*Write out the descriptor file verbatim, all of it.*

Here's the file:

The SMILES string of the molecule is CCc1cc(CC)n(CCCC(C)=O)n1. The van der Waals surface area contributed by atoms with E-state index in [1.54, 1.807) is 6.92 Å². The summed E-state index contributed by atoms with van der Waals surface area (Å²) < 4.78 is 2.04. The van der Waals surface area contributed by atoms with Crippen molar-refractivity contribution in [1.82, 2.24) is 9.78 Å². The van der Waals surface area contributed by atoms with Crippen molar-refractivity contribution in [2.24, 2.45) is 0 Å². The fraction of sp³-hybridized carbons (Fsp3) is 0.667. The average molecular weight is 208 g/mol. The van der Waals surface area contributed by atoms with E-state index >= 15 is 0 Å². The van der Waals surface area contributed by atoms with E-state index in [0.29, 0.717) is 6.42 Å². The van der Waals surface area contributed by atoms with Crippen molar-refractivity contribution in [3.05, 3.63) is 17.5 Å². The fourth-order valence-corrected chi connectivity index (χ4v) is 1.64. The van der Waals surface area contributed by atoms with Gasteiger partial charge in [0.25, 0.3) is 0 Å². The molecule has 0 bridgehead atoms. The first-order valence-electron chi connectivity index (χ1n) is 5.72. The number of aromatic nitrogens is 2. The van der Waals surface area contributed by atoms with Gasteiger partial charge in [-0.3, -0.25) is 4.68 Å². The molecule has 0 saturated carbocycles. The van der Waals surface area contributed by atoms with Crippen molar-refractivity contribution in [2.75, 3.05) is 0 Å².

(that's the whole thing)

The SMILES string of the molecule is CCc1cc(CC)n(CCCC(C)=O)n1. The van der Waals surface area contributed by atoms with E-state index in [1.54, 1.807) is 6.92 Å². The summed E-state index contributed by atoms with van der Waals surface area (Å²) < 4.78 is 2.04. The van der Waals surface area contributed by atoms with Crippen molar-refractivity contribution in [1.82, 2.24) is 9.78 Å². The van der Waals surface area contributed by atoms with Crippen molar-refractivity contribution in [2.24, 2.45) is 0 Å². The fraction of sp³-hybridized carbons (Fsp3) is 0.667. The average molecular weight is 208 g/mol. The van der Waals surface area contributed by atoms with E-state index >= 15 is 0 Å². The van der Waals surface area contributed by atoms with E-state index in [0.29, 0.717) is 6.42 Å². The van der Waals surface area contributed by atoms with Crippen molar-refractivity contribution in [3.05, 3.63) is 17.5 Å². The fourth-order valence-corrected chi connectivity index (χ4v) is 1.64. The van der Waals surface area contributed by atoms with Gasteiger partial charge in [0.25, 0.3) is 0 Å². The molecule has 0 bridgehead atoms. The first-order valence-electron chi connectivity index (χ1n) is 5.72. The number of aromatic nitrogens is 2. The van der Waals surface area contributed by atoms with Gasteiger partial charge in [-0.3, -0.25) is 4.68 Å². The molecule has 0 saturated carbocycles. The van der Waals surface area contributed by atoms with Crippen molar-refractivity contribution in [2.75, 3.05) is 0 Å².